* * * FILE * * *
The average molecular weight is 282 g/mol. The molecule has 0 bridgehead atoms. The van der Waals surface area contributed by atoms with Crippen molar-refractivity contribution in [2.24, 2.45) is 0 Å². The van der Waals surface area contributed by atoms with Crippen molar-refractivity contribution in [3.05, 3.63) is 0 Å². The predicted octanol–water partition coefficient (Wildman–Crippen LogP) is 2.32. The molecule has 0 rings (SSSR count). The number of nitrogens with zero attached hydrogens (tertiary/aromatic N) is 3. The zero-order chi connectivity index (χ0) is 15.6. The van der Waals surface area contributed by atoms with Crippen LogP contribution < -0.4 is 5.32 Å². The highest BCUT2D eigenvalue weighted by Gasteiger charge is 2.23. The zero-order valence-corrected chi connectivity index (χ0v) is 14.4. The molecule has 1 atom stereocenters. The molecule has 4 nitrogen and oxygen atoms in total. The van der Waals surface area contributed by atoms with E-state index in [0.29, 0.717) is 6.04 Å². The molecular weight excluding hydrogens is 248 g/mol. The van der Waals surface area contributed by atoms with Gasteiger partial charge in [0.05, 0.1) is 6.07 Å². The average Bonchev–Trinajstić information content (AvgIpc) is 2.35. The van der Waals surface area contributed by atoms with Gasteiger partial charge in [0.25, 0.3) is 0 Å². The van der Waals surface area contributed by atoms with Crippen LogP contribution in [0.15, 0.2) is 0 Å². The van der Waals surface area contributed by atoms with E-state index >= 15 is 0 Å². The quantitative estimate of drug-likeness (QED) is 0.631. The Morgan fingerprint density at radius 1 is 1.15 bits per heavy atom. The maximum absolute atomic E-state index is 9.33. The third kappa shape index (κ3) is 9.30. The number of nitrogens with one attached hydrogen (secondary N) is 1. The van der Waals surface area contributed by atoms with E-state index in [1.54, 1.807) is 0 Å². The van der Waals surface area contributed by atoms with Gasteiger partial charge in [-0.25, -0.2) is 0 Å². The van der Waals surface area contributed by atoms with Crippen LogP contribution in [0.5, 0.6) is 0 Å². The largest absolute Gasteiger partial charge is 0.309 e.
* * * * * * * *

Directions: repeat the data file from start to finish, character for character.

The average molecular weight is 282 g/mol. The molecule has 0 bridgehead atoms. The van der Waals surface area contributed by atoms with Crippen molar-refractivity contribution in [2.24, 2.45) is 0 Å². The van der Waals surface area contributed by atoms with Crippen molar-refractivity contribution in [3.05, 3.63) is 0 Å². The predicted octanol–water partition coefficient (Wildman–Crippen LogP) is 2.32. The molecule has 0 rings (SSSR count). The number of nitrogens with zero attached hydrogens (tertiary/aromatic N) is 3. The zero-order chi connectivity index (χ0) is 15.6. The van der Waals surface area contributed by atoms with Crippen LogP contribution < -0.4 is 5.32 Å². The highest BCUT2D eigenvalue weighted by Gasteiger charge is 2.23. The zero-order valence-corrected chi connectivity index (χ0v) is 14.4. The molecule has 1 atom stereocenters. The molecule has 4 nitrogen and oxygen atoms in total. The van der Waals surface area contributed by atoms with E-state index in [0.29, 0.717) is 6.04 Å². The molecular weight excluding hydrogens is 248 g/mol. The van der Waals surface area contributed by atoms with Gasteiger partial charge in [0.05, 0.1) is 6.07 Å². The average Bonchev–Trinajstić information content (AvgIpc) is 2.35. The van der Waals surface area contributed by atoms with Gasteiger partial charge in [0.25, 0.3) is 0 Å². The van der Waals surface area contributed by atoms with Crippen LogP contribution in [0.15, 0.2) is 0 Å². The van der Waals surface area contributed by atoms with E-state index >= 15 is 0 Å². The quantitative estimate of drug-likeness (QED) is 0.631. The Morgan fingerprint density at radius 1 is 1.15 bits per heavy atom. The maximum absolute atomic E-state index is 9.33. The third kappa shape index (κ3) is 9.30. The number of nitrogens with one attached hydrogen (secondary N) is 1. The van der Waals surface area contributed by atoms with E-state index in [1.54, 1.807) is 0 Å². The van der Waals surface area contributed by atoms with Gasteiger partial charge in [-0.25, -0.2) is 0 Å². The van der Waals surface area contributed by atoms with Crippen LogP contribution in [0.5, 0.6) is 0 Å². The largest absolute Gasteiger partial charge is 0.309 e.